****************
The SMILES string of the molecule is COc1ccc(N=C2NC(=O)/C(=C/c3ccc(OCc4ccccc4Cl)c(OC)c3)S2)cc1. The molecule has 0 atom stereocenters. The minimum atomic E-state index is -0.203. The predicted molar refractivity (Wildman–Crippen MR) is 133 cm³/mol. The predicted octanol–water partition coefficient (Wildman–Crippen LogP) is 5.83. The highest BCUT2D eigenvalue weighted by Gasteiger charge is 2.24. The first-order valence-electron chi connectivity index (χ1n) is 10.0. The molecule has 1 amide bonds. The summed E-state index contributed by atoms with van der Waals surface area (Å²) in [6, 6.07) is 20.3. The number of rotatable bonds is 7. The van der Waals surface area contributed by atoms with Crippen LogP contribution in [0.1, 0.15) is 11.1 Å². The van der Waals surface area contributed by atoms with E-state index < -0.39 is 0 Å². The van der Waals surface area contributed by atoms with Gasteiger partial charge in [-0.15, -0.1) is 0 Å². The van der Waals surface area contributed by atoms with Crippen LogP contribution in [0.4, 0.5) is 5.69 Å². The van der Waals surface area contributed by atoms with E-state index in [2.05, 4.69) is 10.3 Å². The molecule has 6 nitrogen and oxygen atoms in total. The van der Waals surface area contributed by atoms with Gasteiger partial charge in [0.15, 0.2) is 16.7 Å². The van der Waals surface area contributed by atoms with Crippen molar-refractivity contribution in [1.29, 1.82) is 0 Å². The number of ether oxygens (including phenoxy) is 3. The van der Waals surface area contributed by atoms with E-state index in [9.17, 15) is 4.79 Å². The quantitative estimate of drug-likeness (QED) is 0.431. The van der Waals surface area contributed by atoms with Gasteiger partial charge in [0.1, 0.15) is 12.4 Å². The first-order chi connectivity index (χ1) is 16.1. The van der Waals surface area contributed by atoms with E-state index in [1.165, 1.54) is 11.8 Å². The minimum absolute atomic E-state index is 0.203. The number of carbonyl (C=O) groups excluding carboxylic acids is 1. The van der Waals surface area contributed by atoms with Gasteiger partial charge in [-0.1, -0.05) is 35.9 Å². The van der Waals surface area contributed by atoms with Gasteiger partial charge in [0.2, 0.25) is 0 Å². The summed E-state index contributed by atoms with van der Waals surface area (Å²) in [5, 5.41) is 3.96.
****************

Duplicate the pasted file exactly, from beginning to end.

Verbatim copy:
The SMILES string of the molecule is COc1ccc(N=C2NC(=O)/C(=C/c3ccc(OCc4ccccc4Cl)c(OC)c3)S2)cc1. The molecule has 0 atom stereocenters. The minimum atomic E-state index is -0.203. The predicted molar refractivity (Wildman–Crippen MR) is 133 cm³/mol. The predicted octanol–water partition coefficient (Wildman–Crippen LogP) is 5.83. The highest BCUT2D eigenvalue weighted by Gasteiger charge is 2.24. The first-order valence-electron chi connectivity index (χ1n) is 10.0. The molecule has 1 amide bonds. The summed E-state index contributed by atoms with van der Waals surface area (Å²) in [6, 6.07) is 20.3. The number of rotatable bonds is 7. The van der Waals surface area contributed by atoms with Crippen LogP contribution in [0.1, 0.15) is 11.1 Å². The van der Waals surface area contributed by atoms with E-state index < -0.39 is 0 Å². The van der Waals surface area contributed by atoms with Gasteiger partial charge in [-0.15, -0.1) is 0 Å². The van der Waals surface area contributed by atoms with Crippen LogP contribution in [0.4, 0.5) is 5.69 Å². The van der Waals surface area contributed by atoms with E-state index in [2.05, 4.69) is 10.3 Å². The molecule has 6 nitrogen and oxygen atoms in total. The van der Waals surface area contributed by atoms with Gasteiger partial charge in [0.15, 0.2) is 16.7 Å². The van der Waals surface area contributed by atoms with Crippen molar-refractivity contribution in [1.29, 1.82) is 0 Å². The number of ether oxygens (including phenoxy) is 3. The van der Waals surface area contributed by atoms with E-state index in [9.17, 15) is 4.79 Å². The quantitative estimate of drug-likeness (QED) is 0.431. The van der Waals surface area contributed by atoms with Gasteiger partial charge in [0.1, 0.15) is 12.4 Å². The first-order chi connectivity index (χ1) is 16.1. The van der Waals surface area contributed by atoms with E-state index in [1.165, 1.54) is 11.8 Å². The minimum absolute atomic E-state index is 0.203. The number of carbonyl (C=O) groups excluding carboxylic acids is 1. The van der Waals surface area contributed by atoms with Gasteiger partial charge in [-0.1, -0.05) is 35.9 Å². The van der Waals surface area contributed by atoms with Gasteiger partial charge in [0.2, 0.25) is 0 Å². The summed E-state index contributed by atoms with van der Waals surface area (Å²) in [5, 5.41) is 3.96.